Potomac Elementary To Absorb More Students

Potomac Elementary To Absorb More Students

Immersion program to admit at least two from out of boundary.

In September, there will be at least two students in Potomac Elementary who are not from Potomac.

The school board decided to reserve two spaces in the Chinese Immersion Program for students from outside the school’s boundary area.

“They’ve approved it on a capacity basis,” said Linda Goldberg, acting principal of Potomac Elementary.

The board capped the class capacity at 25 and set aside two seats for non-Potomac residents. Students from Potomac will have priority for the other 23 seats, but any they do not fill will be opened up to other county residents. Non-Potomac students will have access to their slots on a lottery basis. Currently, the kindergarten Chinese immersion class has 18 students, leaving at least seven spaces open in first grade next year, provided that all the kindergarten students continue in the program.

Some parents are upset about the way the expansion was handled. “We really wish they had talked to us,” said Diana Conway, who has a child in the immersion program.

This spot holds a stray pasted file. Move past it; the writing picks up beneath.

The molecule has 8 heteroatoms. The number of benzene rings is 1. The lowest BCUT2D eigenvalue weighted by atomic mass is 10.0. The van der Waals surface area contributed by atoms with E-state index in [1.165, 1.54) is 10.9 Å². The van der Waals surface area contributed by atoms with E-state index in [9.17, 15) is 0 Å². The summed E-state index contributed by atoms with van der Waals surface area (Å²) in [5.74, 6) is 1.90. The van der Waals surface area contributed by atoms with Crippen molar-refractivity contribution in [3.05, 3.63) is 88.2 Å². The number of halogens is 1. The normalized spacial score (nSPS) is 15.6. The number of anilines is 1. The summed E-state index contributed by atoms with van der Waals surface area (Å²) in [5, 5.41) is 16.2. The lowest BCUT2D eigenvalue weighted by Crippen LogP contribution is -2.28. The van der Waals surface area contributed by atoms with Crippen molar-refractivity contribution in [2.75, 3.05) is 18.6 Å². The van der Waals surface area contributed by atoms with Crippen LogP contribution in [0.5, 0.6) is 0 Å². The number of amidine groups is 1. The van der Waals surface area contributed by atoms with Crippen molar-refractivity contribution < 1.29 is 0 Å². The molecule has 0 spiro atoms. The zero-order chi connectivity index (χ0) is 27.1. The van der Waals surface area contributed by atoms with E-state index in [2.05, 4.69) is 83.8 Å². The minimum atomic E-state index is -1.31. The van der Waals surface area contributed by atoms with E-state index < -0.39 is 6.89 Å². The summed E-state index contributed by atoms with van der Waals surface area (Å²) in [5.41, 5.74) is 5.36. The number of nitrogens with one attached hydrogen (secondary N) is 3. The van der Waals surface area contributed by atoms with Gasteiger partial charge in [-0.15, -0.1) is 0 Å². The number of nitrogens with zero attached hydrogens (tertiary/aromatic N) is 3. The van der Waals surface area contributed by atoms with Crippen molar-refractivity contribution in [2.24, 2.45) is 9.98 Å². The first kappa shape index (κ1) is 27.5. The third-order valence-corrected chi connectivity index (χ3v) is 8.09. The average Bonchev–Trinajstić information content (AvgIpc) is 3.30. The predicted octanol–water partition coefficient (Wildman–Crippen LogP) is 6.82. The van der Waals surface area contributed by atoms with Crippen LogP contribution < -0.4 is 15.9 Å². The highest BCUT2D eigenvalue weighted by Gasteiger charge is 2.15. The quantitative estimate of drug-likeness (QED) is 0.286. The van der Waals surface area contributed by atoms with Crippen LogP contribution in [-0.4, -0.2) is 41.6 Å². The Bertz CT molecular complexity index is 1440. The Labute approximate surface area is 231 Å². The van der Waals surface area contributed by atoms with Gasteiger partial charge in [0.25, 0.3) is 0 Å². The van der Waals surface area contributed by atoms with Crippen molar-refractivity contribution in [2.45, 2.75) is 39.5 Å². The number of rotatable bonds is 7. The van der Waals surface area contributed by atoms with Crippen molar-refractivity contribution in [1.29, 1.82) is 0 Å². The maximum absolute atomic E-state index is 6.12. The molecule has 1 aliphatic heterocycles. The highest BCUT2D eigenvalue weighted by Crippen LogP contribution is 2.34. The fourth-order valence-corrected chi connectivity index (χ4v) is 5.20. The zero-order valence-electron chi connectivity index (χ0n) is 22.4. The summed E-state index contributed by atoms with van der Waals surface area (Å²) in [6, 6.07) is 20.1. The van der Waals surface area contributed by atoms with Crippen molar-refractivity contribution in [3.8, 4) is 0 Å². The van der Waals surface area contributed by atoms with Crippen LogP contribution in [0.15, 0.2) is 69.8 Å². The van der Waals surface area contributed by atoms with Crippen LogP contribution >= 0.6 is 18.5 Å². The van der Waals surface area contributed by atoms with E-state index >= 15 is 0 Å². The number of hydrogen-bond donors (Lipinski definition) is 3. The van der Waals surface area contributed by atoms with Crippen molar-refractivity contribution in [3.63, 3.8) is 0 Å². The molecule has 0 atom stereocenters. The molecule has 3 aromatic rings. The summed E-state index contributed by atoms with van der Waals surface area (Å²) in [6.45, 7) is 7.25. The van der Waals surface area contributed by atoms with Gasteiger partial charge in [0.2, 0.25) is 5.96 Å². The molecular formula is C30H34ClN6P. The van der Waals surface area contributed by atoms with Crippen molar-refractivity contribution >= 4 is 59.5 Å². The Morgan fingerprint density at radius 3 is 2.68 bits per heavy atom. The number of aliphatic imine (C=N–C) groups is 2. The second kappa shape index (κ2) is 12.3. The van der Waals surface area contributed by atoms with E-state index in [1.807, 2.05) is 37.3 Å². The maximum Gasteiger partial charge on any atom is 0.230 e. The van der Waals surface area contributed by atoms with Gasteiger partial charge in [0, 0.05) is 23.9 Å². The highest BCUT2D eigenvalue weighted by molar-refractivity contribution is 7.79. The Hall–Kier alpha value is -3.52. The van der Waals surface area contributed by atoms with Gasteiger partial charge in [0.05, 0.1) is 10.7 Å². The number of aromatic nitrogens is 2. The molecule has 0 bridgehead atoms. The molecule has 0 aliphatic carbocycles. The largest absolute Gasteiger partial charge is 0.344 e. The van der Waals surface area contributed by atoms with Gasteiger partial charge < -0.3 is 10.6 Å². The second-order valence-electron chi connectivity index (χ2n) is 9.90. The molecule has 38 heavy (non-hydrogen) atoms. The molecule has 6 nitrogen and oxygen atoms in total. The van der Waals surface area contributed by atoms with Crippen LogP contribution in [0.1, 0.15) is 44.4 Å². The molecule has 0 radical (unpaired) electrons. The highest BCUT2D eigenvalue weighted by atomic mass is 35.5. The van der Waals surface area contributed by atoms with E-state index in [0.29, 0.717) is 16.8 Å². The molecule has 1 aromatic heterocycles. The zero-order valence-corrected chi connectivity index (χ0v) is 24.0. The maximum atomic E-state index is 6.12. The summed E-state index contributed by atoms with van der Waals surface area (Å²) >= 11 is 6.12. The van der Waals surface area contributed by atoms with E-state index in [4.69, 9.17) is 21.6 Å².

Conway believes the parents who are familiar with the program could have helped. For example, she says that students wishing to go into the program in first grade now do not have to a proficiency exam. “That will effectively limit the program to native speakers,” Conway said.

ALTHOUGH residents may be concerned about the current overcrowding at the school -- there are currently over 600 students in a facility built for 488 -- Goldberg say it shouldn’t be a problem. “Our enrollment for next year is forecasted to be less,” Goldberg said.

She believes that having a few more students in each class will not have a dramatic effect on the school, pointing out that the class will still require the same kind of facilities if there are 18 or 25 students in it. “There will be the same number of classes,” Goldberg said. “We’ll be fine.”

THE PROGRAM’S class typically gets a bit smaller each year as students either drop out or move. “This keeps it a viable program,” Goldberg said.

Out-of-area students will also be able to enter the program in first grade. Students wishing to enter the program in first grade will need to pass a proficiency test. Additionally, since the program has expanded to Hoover Middle School, students will be able to enter the sixth grade program there, provided they pass a proficiency test. The class size at Hoover has been set at 30. The new students will not begin to enter the Hoover program until the 2004-05 school year.

No transportation will be provided to students from outside Potomac to either school.